First, I’d hope we can all agree that the best form of carbon sequestration is the one where humanity leaves the world’s hydrocarbons in their well sequestered present locations deep down in the earth. Carbon sequestered shallowly in soils by living organisms is always going to be more potentially mobile. You could argue that, in practice, humanity just isn’t going to leave all that energetically useful carbon where it currently lies in the rock, and that we therefore need to think about other mitigation strategies. Fair enough. But David Johnson’s insouciance about continuing to live our present high energy, fossil-fuelled lifestyle while mitigating its effects through shallow sequestration in living soils doesn’t inspire me with a great deal of confidence.

Second, no till farming doesn’t have it all its own way in terms of greenhouse gas emissions, because it’s typically associated with greater nitrous oxide emissions – and in some situations these outweigh the carbon sequestration gains: “increased N2O losses may result in a negative greenhouse gas balance for many poorly-drained fine-textured agricultural soils under no-till located in regions with a humid climate”15. That sounds like an apt summary of many of the soils where I live. Proof again, if it were needed, that in agriculture as in many other things there are no one-size-fits-all solutions.

Third, there may be a limit on soil sequestration potential. Regen-ag heroes like Gabe Brown are lauded for taking on farms degraded by over-tillage and soil carbon loss and then building up the soil carbon stocks. But it seems to be the case that you can only build up the soil carbon for so long16 – we’re talking years, or decades at most – before it reaches an equilibrium where there’s no agricultural benefit to increasing carbon (as the Kaisers have already found) and it gets harder to do so anyway. So there may be a fairly short time-frame in which the carbon sequestration benefits of regen-ag are operative. Experiments like David Johnson’s have also been undertaken under short time-frames so far. Some caution about how much we can extrapolate these findings long into the future is probably in order.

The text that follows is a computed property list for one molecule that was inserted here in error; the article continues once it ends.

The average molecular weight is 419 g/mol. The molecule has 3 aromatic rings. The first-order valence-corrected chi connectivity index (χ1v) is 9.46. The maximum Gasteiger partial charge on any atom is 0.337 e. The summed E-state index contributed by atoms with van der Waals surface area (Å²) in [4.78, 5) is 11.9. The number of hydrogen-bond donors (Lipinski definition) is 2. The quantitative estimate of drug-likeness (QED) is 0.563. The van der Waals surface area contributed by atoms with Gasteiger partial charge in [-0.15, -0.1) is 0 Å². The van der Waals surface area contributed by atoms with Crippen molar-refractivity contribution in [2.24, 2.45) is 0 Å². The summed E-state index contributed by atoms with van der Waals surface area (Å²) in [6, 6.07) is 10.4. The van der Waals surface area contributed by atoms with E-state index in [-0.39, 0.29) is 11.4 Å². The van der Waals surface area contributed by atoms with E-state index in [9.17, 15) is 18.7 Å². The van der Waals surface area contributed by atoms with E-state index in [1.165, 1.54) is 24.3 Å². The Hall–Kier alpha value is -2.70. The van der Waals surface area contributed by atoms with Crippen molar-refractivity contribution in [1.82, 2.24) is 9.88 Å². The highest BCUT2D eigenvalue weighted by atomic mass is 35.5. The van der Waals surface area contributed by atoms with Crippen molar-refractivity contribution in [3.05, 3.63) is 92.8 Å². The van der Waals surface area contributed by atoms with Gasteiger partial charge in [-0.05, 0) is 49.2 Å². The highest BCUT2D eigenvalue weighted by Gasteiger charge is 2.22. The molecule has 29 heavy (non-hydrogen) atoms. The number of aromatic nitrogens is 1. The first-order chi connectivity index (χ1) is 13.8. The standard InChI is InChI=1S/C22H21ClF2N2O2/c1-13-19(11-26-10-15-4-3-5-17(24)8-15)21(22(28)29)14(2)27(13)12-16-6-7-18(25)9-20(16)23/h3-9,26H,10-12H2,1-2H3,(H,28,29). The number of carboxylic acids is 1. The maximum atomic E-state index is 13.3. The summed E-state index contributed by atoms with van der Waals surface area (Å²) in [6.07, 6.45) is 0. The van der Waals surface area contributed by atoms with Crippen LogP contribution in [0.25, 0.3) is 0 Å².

Fourth and finally, we come to the vexed question of how much of the carbon that humanity is adding to the atmosphere can be sequestered in soil. The scientific consensus seems to be something in the region between 7-16% of current emissions17 – a useful amount, certainly, but not decisive enough to keep the climate change wolf from the door. RAPs like Christine Jones and David Johnson think that the potential is much greater, but frankly I’m doubtful of their claims. Jones appears to have something of a track record of questionable over-estimations of soil carbon sequestration potential of such proportions that it’s prompted even luminaries of the alternative farming movement such as Simon Fairlie and Rafter Sass Ferguson to distance themselves from her claims18.

Meanwhile, Johnson argues that since fossil fuel combustion is only responsible for about 3% of the carbon in the global carbon cycle, it’s better to focus mitigation efforts on the biotic side of the cycle. This strikes me as specious. True, there are large natural sources, sinks and fluxes of carbon which dwarf the anthropogenic ones, but these are well-established patterns that aren’t significantly responsible for the radiative forcing we’re now seeing as a result of adding new carbon to the cycle. And if I understand this right, this new carbon, this 3% (I think it’s possibly more than 3% if you consider all anthropogenic causes of radiative forcing), is being added every year. However we tend the soil, can we really expect the existing carbon cycle, its soils and vegetation, to take care of an additional 3% on top of its relatively stable totals on our behalf in each and every year for the foreseeable future so that we can continue flying around the world to go to soil carbon conferences? That’s a very large demand to place on Mother Nature. I suspect she has other plans. If the claim is that on the basis of a few short-term, small-scale, local experiments like Johnson’s we can be sure beyond reasonable doubt that all anthropogenic carbon emissions can be stably sequestered long-term in agricultural soils, then I fear I’m looking at amber turning to red.